Beethoven’s technique of working with small and seemingly inconspicuous motifs is evident right from the start. Unlike Mozart and Haydn the young composer searches for expressive extremes: The finale of the first sonata is marked “prestissimo”. Each of the sonatas exhibits a distinctive individual character; each explores a different aspect of piano writing.
The first one in f minor, not much longer than a quarter of an hour, demonstrates utter concentration, its initial movement being a prime example of sonata form. The second in A major is lyric, playful and full of humour, while the final C major piece displays elegant and daring virtuosity that brings the sonata close to concerto writing.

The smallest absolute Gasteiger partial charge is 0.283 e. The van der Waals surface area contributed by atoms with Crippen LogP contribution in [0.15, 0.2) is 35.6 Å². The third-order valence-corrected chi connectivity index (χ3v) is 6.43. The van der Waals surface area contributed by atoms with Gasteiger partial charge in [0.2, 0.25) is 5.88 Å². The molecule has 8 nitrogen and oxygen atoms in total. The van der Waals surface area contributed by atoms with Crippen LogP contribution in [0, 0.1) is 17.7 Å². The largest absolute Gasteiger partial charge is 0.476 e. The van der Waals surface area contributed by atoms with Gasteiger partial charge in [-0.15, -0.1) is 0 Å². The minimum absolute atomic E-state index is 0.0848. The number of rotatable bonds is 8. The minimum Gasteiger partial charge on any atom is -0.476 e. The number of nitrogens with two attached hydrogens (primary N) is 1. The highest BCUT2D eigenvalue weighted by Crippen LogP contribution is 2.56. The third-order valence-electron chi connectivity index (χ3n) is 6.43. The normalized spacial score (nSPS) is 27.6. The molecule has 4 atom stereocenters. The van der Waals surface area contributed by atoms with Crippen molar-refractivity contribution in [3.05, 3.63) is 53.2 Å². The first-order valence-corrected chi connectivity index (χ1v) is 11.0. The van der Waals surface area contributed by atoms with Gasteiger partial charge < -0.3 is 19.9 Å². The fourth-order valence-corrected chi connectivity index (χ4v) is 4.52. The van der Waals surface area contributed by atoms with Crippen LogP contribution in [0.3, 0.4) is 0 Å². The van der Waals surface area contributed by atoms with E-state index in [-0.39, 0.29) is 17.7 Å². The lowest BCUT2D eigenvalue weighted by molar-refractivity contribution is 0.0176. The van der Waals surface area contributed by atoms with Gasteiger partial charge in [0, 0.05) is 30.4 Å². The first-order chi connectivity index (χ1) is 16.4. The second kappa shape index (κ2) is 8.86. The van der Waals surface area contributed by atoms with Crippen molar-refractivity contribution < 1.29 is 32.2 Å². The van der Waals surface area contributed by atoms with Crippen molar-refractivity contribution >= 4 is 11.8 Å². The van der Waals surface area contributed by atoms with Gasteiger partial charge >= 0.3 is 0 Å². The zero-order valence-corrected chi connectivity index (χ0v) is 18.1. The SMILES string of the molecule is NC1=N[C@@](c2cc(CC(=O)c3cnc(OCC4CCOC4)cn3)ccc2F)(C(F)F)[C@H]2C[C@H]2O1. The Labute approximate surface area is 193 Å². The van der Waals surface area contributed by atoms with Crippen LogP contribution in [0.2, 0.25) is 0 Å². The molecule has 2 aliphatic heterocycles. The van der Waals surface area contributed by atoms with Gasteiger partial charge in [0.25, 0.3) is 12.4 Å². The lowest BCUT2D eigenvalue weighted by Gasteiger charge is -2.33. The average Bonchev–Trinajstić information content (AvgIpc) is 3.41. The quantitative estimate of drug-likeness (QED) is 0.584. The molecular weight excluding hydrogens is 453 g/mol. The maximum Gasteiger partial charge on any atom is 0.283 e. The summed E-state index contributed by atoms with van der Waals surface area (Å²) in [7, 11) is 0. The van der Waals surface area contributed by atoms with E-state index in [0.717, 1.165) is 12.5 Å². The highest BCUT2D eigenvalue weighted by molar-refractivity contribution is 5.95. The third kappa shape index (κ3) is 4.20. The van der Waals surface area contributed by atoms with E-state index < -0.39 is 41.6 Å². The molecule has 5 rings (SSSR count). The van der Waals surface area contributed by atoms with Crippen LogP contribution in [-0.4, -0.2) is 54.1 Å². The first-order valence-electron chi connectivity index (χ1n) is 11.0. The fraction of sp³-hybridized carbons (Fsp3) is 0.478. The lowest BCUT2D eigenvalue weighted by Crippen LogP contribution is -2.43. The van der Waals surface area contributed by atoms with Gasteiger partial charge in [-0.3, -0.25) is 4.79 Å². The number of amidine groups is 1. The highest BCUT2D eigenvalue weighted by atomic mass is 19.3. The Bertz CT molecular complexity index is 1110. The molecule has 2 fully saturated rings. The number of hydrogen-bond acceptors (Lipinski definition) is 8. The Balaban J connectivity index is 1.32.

The fourth sonata op. 7 in E-flat major, composed 1796/97 is his second longest, surpassed only by the monumental “Hammerklavier” Sonata op. 106. Dedicated to his young pupil, Countess Babette von Keglevics, the piece was first published under the title “Grande Sonate”. Rightly so: Its dimensions and impassioned gesture demonstrate a symphonic ambition.
Whether in the role of recitalist, concerto soloist, chamber musician or accompanist, András Schiff is recognised as one of the leading pianists of his generation. Known especially for his exploration of the Austro-German masters – Bach, Mozart, Schubert, Haydn, Schumann, Mendelssohn and Beethoven (whose sonatas dominate his schedule from 2004 to 2007) – his repertoire also embraces Chopin, Scarlatti, Smetana, Dvorák, Janácek and fellow-Hungarians Bartók and Kurtág.
András Schiff was born in Budapest in 1953 and studied at the city’s Ferenc Liszt Academy with Pal Kadosa, György Kurtág and Ferenc Rados.